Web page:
I was feeling the deep depression that comes when multiple events start compounding in my soul: From the state of the world and my finances, to fighting to stay on my diet and an overwhelming sense that I do not have control of my life.

But as I worked through the day, it got progressively better. I got out of bed. I tried to meet with a client, but the internet decided not to work. I worked on a design, which directly impacted my evening lecture. I prepped my taxes and wrote the checks. Then I drove to class.

I was feeling pretty low by the time I got to class. But then I saw the work that my students were creating. I listened to their excitement. I chuckled at the student who fell asleep. I fought the urge to slam a book on the desk to wake him up. I helped teams learn more about working together. I made up some words.

As I interacted with others, I was able to get out of my head and listen. I wasn’t worried about tomorrow. I wasn’t worried at all. I was present.

Perhaps that is the best way for me to work through my melancholy: be present.

The Worst Case Scenario

I thought I would start the blank page with a little clickbait: The Worst Case Scenario! I think about how much mental energy it takes to imagine all of the horrible things that could happen. I let the depression sink in; the melancholy of destruction.

Then I think about dog smiles, the smell of dryer sheets in the garage, the sounds of Metallica and Neal Morse, the way freshly cut grass smells, the taste of chai tea, the way my wife lightly touches my back to say hello, my dad’s voicemails replacing words in a song with poop, the joy of reading, the love of writing, smiling at strangers, and the smell of cooking meat on a barbecue. I think about that damn blue turtle shell in Mario Kart and the way my wife and I spend time talking about dreams and ambitions while we play. I wonder how other people find happiness and joy in the midst of sorrow.

I spend time thinking about the best case scenario. It’s not because I want to be ignorant to what is going on. It’s because there has to be a better use of my energy and strength. I’m not trying to manifest something. I’m just trying to stay grounded in hope and peace.

Creativity, Curiosity, and Culture

Chris Guillebeau is one of my favorite writers and earlier today he wrote on Twitter: “If you don’t use your voice now, why should anyone listen to you later? What will you tell a future generation that asks ‘Where were you?'”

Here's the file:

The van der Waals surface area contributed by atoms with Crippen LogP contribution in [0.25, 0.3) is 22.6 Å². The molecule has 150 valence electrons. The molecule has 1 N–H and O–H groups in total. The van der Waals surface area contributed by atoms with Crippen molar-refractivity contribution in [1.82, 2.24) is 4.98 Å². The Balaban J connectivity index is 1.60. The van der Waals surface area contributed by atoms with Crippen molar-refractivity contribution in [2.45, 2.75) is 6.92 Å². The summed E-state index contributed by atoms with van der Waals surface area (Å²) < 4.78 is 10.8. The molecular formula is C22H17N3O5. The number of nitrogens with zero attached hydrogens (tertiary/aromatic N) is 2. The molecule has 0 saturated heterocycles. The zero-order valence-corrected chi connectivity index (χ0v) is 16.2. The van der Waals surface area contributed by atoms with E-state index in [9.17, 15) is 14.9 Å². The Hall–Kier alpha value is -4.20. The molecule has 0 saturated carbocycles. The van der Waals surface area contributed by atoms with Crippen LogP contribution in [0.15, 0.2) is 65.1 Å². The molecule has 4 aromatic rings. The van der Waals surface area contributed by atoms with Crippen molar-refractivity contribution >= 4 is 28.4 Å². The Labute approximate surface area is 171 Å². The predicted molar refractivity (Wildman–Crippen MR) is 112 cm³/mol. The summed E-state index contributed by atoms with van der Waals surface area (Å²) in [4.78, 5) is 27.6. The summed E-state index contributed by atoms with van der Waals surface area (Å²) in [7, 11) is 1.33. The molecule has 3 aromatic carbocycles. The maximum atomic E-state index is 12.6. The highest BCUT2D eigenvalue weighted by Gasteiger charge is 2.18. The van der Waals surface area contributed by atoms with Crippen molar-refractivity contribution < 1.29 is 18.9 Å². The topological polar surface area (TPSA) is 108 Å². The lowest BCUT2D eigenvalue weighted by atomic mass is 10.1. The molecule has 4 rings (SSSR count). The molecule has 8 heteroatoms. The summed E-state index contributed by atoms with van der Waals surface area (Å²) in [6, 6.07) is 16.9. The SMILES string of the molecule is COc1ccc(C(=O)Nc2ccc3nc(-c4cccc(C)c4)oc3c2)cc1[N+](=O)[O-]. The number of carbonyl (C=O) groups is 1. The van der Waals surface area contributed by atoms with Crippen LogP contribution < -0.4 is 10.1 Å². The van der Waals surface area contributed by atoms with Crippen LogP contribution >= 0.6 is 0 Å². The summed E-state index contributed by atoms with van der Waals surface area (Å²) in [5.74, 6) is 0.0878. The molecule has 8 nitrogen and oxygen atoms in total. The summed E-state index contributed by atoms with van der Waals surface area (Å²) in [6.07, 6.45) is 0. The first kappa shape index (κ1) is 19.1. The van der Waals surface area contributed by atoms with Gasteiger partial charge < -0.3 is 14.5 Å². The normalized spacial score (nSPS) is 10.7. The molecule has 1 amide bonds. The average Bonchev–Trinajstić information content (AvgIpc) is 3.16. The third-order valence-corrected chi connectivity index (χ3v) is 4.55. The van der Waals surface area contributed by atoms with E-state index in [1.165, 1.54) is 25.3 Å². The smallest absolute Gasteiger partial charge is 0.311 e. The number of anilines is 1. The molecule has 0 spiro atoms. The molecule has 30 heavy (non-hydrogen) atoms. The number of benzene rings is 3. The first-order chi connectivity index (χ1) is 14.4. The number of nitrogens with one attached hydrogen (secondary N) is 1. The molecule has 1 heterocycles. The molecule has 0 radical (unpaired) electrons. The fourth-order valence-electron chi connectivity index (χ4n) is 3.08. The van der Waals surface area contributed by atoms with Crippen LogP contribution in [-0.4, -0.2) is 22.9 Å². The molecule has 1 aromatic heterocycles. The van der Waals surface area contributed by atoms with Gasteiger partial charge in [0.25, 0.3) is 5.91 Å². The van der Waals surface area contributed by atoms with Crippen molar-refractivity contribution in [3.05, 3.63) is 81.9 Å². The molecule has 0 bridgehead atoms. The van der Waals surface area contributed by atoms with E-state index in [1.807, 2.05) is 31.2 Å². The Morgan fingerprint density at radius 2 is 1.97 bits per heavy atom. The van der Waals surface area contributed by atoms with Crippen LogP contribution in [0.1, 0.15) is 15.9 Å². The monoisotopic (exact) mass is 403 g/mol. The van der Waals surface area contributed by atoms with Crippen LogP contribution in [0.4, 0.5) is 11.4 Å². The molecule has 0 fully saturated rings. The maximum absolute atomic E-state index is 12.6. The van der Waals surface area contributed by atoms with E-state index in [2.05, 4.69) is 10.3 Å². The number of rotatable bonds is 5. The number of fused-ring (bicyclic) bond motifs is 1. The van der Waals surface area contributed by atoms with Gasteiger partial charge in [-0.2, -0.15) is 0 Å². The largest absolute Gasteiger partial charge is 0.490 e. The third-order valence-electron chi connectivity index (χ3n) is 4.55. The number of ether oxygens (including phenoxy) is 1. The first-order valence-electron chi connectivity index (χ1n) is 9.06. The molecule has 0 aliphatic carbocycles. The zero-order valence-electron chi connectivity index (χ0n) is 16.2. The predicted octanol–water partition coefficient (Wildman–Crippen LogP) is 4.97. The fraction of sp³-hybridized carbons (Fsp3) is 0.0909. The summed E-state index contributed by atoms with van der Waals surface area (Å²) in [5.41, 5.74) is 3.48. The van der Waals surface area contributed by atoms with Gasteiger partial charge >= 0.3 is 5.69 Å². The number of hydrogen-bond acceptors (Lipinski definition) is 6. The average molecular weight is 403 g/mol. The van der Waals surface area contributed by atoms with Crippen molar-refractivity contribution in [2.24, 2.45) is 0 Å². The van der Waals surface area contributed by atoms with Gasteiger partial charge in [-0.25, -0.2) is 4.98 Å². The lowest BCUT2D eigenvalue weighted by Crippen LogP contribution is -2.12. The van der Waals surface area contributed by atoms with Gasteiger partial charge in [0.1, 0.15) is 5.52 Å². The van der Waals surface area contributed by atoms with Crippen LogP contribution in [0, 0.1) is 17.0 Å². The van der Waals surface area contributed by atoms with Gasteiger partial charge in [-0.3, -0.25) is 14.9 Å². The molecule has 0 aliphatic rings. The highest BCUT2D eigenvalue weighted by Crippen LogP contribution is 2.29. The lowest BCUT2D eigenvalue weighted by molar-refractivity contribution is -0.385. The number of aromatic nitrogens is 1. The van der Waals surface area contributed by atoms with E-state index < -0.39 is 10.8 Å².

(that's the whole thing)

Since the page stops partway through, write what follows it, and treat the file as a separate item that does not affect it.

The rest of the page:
This isn’t the first time in the past week I have seen the call to speak up. Each time I read these calls to action, I ask myself, “Am I speaking up?” I often feel like I am not. I feel guilty for not posting my thoughts on social media. I feel judged. I feel forced to say something when I’m not certain what is going on yet. I am uninformed and doing the best I can to stay informed. I feel out of place in the conversation. I feel inadequate.

“You’re on the wrong side of history, Chris.”

“If you aren’t condemning, you’re condoning, Chris.”

“You don’t have time to consider what is going on, Chris.”

“Look at all these people protesting, Chris. Why aren’t you there? Don’t you care?”

“It’s either-or, Chris. There is no middle ground. Remember what Jesus said about spitting out lukewarm food.”

I am speaking up because I’m showing up for the people who matter most in my life.

Through my reflection on the subject of speaking up, I came to the realization that I am speaking up, but in different ways. The most important way that I speak up is that I show up for my students, ready to teach them, to guide them, to give them everything I have, to learn from them, and to serve them. Regardless of their politics, gender, religion, sexuality, beliefs, I show up for them. I care for them. I want them to use the skills I teach them to make the world a better place.

I show up for my wife. I show up for my family. I show up for my business and clients. I show up when I don’t want to. I show up when the world is going to hell. I show up when the world is at peace.

To allow myself to be provoked into other areas of speaking introduces the possibility that I dilute myself from my area of influence and importance. I am able to affect change in the lives of those closest to me. I may never change a life expressing my beliefs online, but I have an opportunity face to face.